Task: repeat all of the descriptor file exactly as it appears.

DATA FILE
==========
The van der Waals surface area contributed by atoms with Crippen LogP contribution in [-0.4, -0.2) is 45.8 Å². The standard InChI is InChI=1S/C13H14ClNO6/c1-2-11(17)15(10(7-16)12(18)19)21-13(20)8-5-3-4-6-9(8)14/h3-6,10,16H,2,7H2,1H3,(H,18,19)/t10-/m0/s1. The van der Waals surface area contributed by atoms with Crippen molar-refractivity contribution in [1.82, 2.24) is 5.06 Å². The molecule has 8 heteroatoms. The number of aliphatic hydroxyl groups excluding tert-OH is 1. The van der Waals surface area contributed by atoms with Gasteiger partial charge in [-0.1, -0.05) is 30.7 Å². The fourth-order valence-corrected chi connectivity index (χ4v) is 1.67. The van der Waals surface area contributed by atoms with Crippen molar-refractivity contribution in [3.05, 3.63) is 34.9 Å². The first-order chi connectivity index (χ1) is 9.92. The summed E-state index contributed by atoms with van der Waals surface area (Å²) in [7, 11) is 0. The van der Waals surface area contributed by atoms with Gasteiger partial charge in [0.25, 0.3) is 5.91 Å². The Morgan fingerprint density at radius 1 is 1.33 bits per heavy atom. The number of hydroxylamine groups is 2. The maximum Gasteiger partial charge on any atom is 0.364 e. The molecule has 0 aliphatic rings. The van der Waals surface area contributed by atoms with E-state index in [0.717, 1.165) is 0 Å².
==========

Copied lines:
The van der Waals surface area contributed by atoms with Crippen LogP contribution in [-0.4, -0.2) is 45.8 Å². The standard InChI is InChI=1S/C13H14ClNO6/c1-2-11(17)15(10(7-16)12(18)19)21-13(20)8-5-3-4-6-9(8)14/h3-6,10,16H,2,7H2,1H3,(H,18,19)/t10-/m0/s1. The van der Waals surface area contributed by atoms with Crippen molar-refractivity contribution in [1.82, 2.24) is 5.06 Å². The molecule has 8 heteroatoms. The number of aliphatic hydroxyl groups excluding tert-OH is 1. The van der Waals surface area contributed by atoms with Gasteiger partial charge in [-0.1, -0.05) is 30.7 Å². The fourth-order valence-corrected chi connectivity index (χ4v) is 1.67. The van der Waals surface area contributed by atoms with Crippen molar-refractivity contribution in [3.05, 3.63) is 34.9 Å². The first-order chi connectivity index (χ1) is 9.92. The summed E-state index contributed by atoms with van der Waals surface area (Å²) in [7, 11) is 0. The van der Waals surface area contributed by atoms with Gasteiger partial charge in [0.25, 0.3) is 5.91 Å². The Morgan fingerprint density at radius 1 is 1.33 bits per heavy atom. The number of hydroxylamine groups is 2. The maximum Gasteiger partial charge on any atom is 0.364 e. The molecule has 0 aliphatic rings. The van der Waals surface area contributed by atoms with E-state index in [0.717, 1.165) is 0 Å².